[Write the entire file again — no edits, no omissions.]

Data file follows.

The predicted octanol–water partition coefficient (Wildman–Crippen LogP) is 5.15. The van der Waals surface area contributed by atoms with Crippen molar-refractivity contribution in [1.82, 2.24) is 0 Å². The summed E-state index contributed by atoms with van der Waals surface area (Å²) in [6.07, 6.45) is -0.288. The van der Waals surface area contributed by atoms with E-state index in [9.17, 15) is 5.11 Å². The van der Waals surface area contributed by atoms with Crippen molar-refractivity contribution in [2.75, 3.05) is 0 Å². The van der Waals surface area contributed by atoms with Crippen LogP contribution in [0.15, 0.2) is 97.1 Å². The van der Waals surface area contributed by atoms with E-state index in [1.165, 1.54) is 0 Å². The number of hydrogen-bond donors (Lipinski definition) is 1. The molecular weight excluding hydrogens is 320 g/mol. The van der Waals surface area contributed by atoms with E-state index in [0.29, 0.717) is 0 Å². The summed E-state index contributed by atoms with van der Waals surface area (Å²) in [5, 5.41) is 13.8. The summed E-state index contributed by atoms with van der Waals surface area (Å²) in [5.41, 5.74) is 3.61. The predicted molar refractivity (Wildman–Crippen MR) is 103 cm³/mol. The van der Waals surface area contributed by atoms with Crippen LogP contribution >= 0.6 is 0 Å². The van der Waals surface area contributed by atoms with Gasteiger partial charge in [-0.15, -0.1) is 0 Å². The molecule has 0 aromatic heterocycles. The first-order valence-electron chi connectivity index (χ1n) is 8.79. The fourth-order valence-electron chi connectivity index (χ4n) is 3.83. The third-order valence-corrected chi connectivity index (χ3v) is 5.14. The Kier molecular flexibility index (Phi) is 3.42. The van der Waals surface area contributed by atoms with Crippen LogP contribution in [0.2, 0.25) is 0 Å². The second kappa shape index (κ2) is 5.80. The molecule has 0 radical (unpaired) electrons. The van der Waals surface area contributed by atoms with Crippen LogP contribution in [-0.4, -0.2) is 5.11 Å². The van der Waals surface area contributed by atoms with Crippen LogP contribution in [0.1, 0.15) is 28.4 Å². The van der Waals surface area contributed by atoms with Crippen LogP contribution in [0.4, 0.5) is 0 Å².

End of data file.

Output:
The predicted octanol–water partition coefficient (Wildman–Crippen LogP) is 5.15. The van der Waals surface area contributed by atoms with Crippen molar-refractivity contribution in [1.82, 2.24) is 0 Å². The summed E-state index contributed by atoms with van der Waals surface area (Å²) in [6.07, 6.45) is -0.288. The van der Waals surface area contributed by atoms with E-state index in [9.17, 15) is 5.11 Å². The van der Waals surface area contributed by atoms with Crippen molar-refractivity contribution in [2.75, 3.05) is 0 Å². The van der Waals surface area contributed by atoms with Crippen LogP contribution in [0.15, 0.2) is 97.1 Å². The van der Waals surface area contributed by atoms with E-state index in [1.165, 1.54) is 0 Å². The number of hydrogen-bond donors (Lipinski definition) is 1. The molecular weight excluding hydrogens is 320 g/mol. The van der Waals surface area contributed by atoms with E-state index in [0.29, 0.717) is 0 Å². The summed E-state index contributed by atoms with van der Waals surface area (Å²) in [5, 5.41) is 13.8. The summed E-state index contributed by atoms with van der Waals surface area (Å²) in [5.41, 5.74) is 3.61. The predicted molar refractivity (Wildman–Crippen MR) is 103 cm³/mol. The van der Waals surface area contributed by atoms with Crippen LogP contribution >= 0.6 is 0 Å². The van der Waals surface area contributed by atoms with Gasteiger partial charge in [-0.15, -0.1) is 0 Å². The molecule has 0 aromatic heterocycles. The first-order valence-electron chi connectivity index (χ1n) is 8.79. The fourth-order valence-electron chi connectivity index (χ4n) is 3.83. The third-order valence-corrected chi connectivity index (χ3v) is 5.14. The Kier molecular flexibility index (Phi) is 3.42. The van der Waals surface area contributed by atoms with Crippen LogP contribution in [0.2, 0.25) is 0 Å². The second kappa shape index (κ2) is 5.80. The molecule has 0 radical (unpaired) electrons. The van der Waals surface area contributed by atoms with Crippen LogP contribution in [-0.4, -0.2) is 5.11 Å². The van der Waals surface area contributed by atoms with Crippen LogP contribution in [0.1, 0.15) is 28.4 Å². The van der Waals surface area contributed by atoms with Crippen LogP contribution in [0.4, 0.5) is 0 Å².